Light Upon, egg tempera painting by Daniel Ambrose
Egg tempera on panel
14 x 11 in.
Inquire at Cheryl Newby Gallery
Pawleys Island, SC
Companionship, egg tempera painting
I still can’t remember the road I was on, nor the name and even less where it was in the North Carolina mountains.
Know it was spring and after once discovering the elusive Charolais cows, I had my eyes peeled for them. I do recall rounding a curve and there being a cemetery on a shady hill. Curious to see how old it was, I turned up the rutted drive and parked under a pair of time-twisted cedar trees. My daughter and I share a trait for reading old epitaphs. When my twins were little, we used to play a game called no money fun. In one of them we made rubbings from ancient, weathered headstones. You’ve probably heard of one of my favorite inscriptions. “I told em’ I was sick.”
Coming around a large granite monument I spotted a flash of white in the pasture across the road. Cows? Could they be Charolais? They weren’t there earlier. A farmer walked along the fenced lane, bucket in hand.
Scampering down the hill I went across the road, looking both ways twice lest I end up back on that hill permanently. Sometimes I forget my surroundings when enthralled with a scene.
I made some sketches for this small egg tempera painting, Companionship. It’s 8 x 8 inches, framed in silver, and after a bit more paint, will be available at Crossnore Gallery.
“All this he saw, for one moment breathless and intense, vivid on the morning sky; and still, as he looked, he lived; and still, as he lived, he wondered.” —Kenneth Grahame, The Wind in the Willows
Long Cove, Oil on Panel. Painting by Daniel Ambrose
Last Friday I delivered several paintings to friends who own True North Gallery in Kennebunkport, Maine. Fortunately they winter in Flagler Beach just up the coast from me making it a twenty minute trip instead of a two day journey.
Long Cove is one of the paintings on its way back to Maine. I say back because this painting began its life from the view point overlooking the purple loosestrife flowers.
When I look at this image of the painting, I’m transported back to the morning Mary and I first saw the scene. Always drawn to the water and the vanishing ways of making a living from it, I sought vantage points to capture this unique lifestyle.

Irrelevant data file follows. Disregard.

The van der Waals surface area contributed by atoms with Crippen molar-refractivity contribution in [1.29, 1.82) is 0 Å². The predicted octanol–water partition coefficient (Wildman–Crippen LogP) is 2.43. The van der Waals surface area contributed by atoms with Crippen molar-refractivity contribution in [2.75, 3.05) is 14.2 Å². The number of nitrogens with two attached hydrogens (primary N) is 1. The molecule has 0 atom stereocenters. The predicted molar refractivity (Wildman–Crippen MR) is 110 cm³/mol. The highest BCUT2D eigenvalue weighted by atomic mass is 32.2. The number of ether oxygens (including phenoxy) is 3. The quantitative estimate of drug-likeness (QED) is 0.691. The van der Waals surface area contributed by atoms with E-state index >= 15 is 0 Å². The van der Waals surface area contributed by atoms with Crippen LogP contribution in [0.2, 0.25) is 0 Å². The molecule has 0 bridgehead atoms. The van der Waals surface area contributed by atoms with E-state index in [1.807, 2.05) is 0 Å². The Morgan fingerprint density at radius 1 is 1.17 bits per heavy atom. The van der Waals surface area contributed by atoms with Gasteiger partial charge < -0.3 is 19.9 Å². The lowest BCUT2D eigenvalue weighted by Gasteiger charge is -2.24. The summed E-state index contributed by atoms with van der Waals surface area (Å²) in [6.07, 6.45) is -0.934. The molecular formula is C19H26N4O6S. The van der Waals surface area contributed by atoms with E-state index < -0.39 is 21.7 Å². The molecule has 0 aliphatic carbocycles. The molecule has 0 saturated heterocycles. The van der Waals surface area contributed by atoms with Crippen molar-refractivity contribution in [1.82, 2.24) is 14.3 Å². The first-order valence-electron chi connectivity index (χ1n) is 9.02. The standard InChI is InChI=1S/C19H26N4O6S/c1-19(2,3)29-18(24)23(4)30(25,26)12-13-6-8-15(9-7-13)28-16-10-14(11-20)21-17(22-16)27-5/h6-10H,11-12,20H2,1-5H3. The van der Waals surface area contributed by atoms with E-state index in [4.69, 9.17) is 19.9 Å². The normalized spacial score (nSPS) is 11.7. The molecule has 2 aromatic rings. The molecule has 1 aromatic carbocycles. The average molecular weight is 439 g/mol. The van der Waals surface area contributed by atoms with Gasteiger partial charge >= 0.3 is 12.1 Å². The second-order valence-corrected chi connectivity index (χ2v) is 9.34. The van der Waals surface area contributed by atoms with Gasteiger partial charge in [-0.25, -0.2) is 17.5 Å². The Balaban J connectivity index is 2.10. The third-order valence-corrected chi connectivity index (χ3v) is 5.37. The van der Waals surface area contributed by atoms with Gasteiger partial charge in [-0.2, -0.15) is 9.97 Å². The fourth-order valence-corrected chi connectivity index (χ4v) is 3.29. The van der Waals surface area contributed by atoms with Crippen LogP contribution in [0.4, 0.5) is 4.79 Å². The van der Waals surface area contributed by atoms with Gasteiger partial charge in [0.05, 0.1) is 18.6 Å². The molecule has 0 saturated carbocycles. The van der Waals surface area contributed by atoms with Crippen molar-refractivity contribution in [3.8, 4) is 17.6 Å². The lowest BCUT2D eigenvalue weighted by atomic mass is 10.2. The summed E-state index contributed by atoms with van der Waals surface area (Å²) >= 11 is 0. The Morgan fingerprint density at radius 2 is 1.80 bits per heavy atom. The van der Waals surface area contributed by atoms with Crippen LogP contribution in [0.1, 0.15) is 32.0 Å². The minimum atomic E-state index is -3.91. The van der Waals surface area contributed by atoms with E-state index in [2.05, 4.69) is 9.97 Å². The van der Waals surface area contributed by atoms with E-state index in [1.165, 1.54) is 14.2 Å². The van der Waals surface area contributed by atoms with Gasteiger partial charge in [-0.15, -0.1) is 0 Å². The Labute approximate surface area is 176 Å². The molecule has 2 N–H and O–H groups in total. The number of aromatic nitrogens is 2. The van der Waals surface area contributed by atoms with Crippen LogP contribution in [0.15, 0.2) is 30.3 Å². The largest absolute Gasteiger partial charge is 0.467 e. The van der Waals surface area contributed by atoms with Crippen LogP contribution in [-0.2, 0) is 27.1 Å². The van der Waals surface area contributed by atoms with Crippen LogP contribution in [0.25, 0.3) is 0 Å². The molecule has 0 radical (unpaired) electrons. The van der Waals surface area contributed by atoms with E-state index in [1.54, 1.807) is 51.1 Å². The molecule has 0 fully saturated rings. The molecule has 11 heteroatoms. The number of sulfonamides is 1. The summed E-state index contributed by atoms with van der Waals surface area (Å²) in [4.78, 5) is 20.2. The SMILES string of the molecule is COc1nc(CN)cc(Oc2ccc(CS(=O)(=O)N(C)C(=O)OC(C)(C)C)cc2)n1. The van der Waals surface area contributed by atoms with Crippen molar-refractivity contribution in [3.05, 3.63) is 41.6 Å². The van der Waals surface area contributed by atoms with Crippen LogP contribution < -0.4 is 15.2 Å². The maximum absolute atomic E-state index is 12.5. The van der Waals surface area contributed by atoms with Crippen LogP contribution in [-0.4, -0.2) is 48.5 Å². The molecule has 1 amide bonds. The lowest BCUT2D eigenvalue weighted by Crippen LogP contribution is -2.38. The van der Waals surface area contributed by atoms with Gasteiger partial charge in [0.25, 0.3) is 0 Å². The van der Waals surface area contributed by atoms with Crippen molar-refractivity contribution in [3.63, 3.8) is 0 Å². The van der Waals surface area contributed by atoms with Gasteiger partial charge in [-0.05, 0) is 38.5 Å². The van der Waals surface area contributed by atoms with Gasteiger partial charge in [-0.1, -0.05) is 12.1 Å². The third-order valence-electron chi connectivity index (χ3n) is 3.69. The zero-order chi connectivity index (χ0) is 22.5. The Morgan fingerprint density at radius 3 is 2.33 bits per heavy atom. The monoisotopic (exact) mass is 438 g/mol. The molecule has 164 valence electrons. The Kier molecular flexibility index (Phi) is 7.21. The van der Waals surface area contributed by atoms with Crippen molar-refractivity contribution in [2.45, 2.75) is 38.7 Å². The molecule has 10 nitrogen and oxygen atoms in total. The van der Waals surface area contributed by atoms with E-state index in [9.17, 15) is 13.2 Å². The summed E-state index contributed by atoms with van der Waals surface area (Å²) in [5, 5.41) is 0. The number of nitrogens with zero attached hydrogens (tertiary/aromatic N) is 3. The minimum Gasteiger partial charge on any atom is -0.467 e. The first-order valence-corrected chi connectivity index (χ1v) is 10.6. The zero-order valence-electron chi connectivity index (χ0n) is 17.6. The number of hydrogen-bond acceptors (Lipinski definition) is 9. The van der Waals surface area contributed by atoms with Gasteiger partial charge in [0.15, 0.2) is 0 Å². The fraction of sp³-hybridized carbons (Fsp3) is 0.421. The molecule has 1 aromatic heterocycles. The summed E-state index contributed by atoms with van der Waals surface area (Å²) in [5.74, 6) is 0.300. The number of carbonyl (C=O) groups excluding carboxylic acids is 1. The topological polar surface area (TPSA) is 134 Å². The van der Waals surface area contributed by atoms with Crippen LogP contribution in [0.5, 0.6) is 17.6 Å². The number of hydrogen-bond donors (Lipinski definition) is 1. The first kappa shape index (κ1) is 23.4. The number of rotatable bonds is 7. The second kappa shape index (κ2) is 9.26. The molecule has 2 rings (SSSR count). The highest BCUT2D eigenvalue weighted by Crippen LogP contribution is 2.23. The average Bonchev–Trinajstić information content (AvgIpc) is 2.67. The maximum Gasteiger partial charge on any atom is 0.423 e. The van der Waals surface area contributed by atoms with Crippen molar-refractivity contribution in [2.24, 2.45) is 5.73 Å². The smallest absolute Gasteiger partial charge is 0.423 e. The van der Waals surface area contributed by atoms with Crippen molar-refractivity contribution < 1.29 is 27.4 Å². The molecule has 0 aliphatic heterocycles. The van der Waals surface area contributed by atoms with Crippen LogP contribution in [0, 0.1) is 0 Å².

I made a rough charcoal sketch of it to work out composition ideas and discern features that excited me. It didn’t take long and I knew I had a great painting idea. Tossing the pad in the car trunk I grabbed a new gessoed panel and eagerly went to work with oil paint.
A quiet stillness pervaded the air while I painted. Bees hovered among the flowers, sailboats moved along the distant horizon and suddenly a red fox dashed across the road disappearing in the grasses under my easel.
More details on Long Cove, Maine painting available here.
Giant Clam and Seafan, oil on gesso board
I’ve been working on some smaller, square format paintings based on coastal themes. This still life oil painting of a giant clam and seafan is 8 x 8 in. It’s still in progress, I’ve a bit more to go on it.
These natural objects from the ocean and many more fascinating ones like them belong to a collection I feel privileged to live with. I’ve been studying them for a long time. Their forms, subtle colors and textures, the way the sun glides over them throughout the day revealing new hues and intricate patterns sets my fingers twitching to draw them.
But I wasn’t sure how I could do them justice in paint. In the Museum of Arts and Sciences, here in my town, they had on display at one time, a few coral and giant clam shells. Presented on black bases, behind plexiglass cases and dramatically lighted, the museum pieces were striking and elevated my appreciation for the ones in my home even more.
I kept thinking of ways to set them up to paint. Studying them while I drank my coffee one overcast morning, in the distilled light, it struck me to paint them as they are arranged. Naturally.
So I set up my plein air easel in front of of this assortment of sea treasures and started painting.
Natural beauty in natural light.